In 1768 he returned to military service after purchasing a command as a captain in the 70th Regiment of Foot and served with them putting down slave uprisings in the British West Indies. It was here that Ferguson would come to understand small-unit warfare and militia tactics. Again his lame leg would trouble him and shorten his active service.

In the early 1770s, Ferguson was sent to the garrison of Halifax, Nova Scotia, a quiet duty that soon bored him. He returned to Britain in 1772 as the disputes between the American colonies and the mother country heightened and took part in light infantrytraining. During this time, he invented and patented the Ferguson Rifle, a breech-loading flinklock weapon based on an earlier 1720 system designed by Isaac de la Chaumette - the first practical breech-loading rifle in the history of warfare. 

The Ferguson Rifle, which had a rifled barrel and weighed two-thirds that of the standard smooth-bore British Brown Bess flintlock muskets issued to British infantry soldiers, could shoot straighter with more accuracy. Unlike the Brown Bess musket, which required a ramrod to push a powder and musket ball charge down the length of the barrel in a standing, or kneeling position; the Ferguson Rifle could be loaded faster with a screw-type breech lock that operated by simply rotating the trigger guard. 


Ferguson devoted himself to producing his rifle and presenting it as a weapon that would enable the British troops to match the vaunted marksmanship of the American rebels. In June 1776, Ferguson demonstrated his rifle to a party of generals and lords at the Royal Military Academy at Woolwich, across the Thames from London. Already renowned as "the best shot in the British army" Ferguson fired a series of rounds at different distances, sometimes averaging six aimed shots a minute (the Brown Bess could in theory average four shots a minute, but the musket was designed to be a mass-firing weapon and its accuracy past 25 yards was virtually non-existent). He managed to impress several high ranking British officers, including General William Howe, the man who would soon be tasked to command the British expeditionary force that would sail to America to reclaim the colonies from colonial rebels who would shortly declare the independence of their newly declared sovereign states from the British Empire.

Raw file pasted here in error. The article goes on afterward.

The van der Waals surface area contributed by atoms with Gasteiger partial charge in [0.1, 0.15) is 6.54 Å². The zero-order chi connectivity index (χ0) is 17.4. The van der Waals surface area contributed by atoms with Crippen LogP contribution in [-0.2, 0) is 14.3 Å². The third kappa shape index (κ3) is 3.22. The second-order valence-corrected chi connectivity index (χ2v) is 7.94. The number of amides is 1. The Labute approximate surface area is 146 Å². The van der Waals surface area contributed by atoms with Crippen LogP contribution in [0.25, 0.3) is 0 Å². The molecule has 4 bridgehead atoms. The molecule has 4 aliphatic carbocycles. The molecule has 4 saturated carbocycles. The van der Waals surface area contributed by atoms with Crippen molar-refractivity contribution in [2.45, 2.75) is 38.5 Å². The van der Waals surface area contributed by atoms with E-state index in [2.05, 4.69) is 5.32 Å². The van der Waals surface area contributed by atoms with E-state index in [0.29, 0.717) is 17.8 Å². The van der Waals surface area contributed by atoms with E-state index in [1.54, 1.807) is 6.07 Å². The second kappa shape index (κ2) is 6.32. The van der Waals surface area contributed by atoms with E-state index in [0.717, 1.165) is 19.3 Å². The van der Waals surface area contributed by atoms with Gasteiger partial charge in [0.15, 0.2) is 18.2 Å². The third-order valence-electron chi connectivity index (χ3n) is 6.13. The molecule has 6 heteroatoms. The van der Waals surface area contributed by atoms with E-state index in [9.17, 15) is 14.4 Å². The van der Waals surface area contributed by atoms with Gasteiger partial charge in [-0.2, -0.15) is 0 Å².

The Ferguson Rifle met with a combination of conservative army bureaucracy that was skeptical of any improvement on traditional arms that might require new thinking and more money. Also in the 1700s, there was no practical way to mass produce a new weapon. The Ferguson Rifle could not be made in sufficient quantities at the high cost it would take to equip even a full regiment of soldiers in the time they would be needed to put down the American rebels. The weapon also had some design flaws with the breech mechanism that made it more fragile than the standard Brown Bess musket. 

Regardless, when Ferguson joined Howe's army in America in the summer of 1777, he was given command of a single company of 100 recruited marksmen from different regiments, all of whom he rigorously trained to become experts with his rifle. The test of their abilities combat would be at the Battle of Brandywine Creek. 

It would also prove to be a moment that could well have changed American history.

Ferguson And Washington